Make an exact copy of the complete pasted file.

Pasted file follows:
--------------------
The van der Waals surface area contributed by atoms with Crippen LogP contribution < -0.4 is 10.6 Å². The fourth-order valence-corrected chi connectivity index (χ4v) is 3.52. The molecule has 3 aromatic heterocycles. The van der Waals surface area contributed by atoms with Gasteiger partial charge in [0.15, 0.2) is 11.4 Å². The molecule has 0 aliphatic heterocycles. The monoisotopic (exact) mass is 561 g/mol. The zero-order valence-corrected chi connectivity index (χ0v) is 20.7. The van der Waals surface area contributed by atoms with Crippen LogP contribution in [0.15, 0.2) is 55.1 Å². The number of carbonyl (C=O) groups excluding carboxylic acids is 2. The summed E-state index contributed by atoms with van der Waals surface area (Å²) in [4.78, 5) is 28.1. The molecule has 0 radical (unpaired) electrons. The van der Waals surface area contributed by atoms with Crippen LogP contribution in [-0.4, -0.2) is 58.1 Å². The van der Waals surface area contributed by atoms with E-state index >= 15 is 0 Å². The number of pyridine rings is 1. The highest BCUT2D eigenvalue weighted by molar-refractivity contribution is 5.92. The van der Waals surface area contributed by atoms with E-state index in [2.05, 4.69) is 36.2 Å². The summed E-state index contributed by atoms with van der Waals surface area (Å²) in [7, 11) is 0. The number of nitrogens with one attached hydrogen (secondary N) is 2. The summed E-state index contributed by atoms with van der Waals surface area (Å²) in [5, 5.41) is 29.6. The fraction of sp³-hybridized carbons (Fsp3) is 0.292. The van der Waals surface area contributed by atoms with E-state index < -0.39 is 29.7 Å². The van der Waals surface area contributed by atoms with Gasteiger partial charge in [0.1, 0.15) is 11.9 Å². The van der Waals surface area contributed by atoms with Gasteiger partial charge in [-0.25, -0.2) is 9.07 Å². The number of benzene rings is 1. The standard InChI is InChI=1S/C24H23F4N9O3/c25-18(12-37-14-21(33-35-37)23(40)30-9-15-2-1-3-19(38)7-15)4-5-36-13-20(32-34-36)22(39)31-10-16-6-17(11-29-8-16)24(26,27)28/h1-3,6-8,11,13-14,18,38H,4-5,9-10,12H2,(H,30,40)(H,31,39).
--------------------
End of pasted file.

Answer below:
The van der Waals surface area contributed by atoms with Crippen LogP contribution < -0.4 is 10.6 Å². The fourth-order valence-corrected chi connectivity index (χ4v) is 3.52. The molecule has 3 aromatic heterocycles. The van der Waals surface area contributed by atoms with Gasteiger partial charge in [0.15, 0.2) is 11.4 Å². The molecule has 0 aliphatic heterocycles. The monoisotopic (exact) mass is 561 g/mol. The zero-order valence-corrected chi connectivity index (χ0v) is 20.7. The van der Waals surface area contributed by atoms with Crippen LogP contribution in [0.15, 0.2) is 55.1 Å². The number of carbonyl (C=O) groups excluding carboxylic acids is 2. The summed E-state index contributed by atoms with van der Waals surface area (Å²) in [4.78, 5) is 28.1. The molecule has 0 radical (unpaired) electrons. The van der Waals surface area contributed by atoms with Crippen LogP contribution in [-0.4, -0.2) is 58.1 Å². The van der Waals surface area contributed by atoms with E-state index >= 15 is 0 Å². The number of pyridine rings is 1. The highest BCUT2D eigenvalue weighted by molar-refractivity contribution is 5.92. The van der Waals surface area contributed by atoms with E-state index in [2.05, 4.69) is 36.2 Å². The summed E-state index contributed by atoms with van der Waals surface area (Å²) in [7, 11) is 0. The number of nitrogens with one attached hydrogen (secondary N) is 2. The summed E-state index contributed by atoms with van der Waals surface area (Å²) in [5, 5.41) is 29.6. The fraction of sp³-hybridized carbons (Fsp3) is 0.292. The van der Waals surface area contributed by atoms with E-state index < -0.39 is 29.7 Å². The van der Waals surface area contributed by atoms with Gasteiger partial charge in [0.1, 0.15) is 11.9 Å². The van der Waals surface area contributed by atoms with Gasteiger partial charge in [-0.25, -0.2) is 9.07 Å². The number of benzene rings is 1. The standard InChI is InChI=1S/C24H23F4N9O3/c25-18(12-37-14-21(33-35-37)23(40)30-9-15-2-1-3-19(38)7-15)4-5-36-13-20(32-34-36)22(39)31-10-16-6-17(11-29-8-16)24(26,27)28/h1-3,6-8,11,13-14,18,38H,4-5,9-10,12H2,(H,30,40)(H,31,39).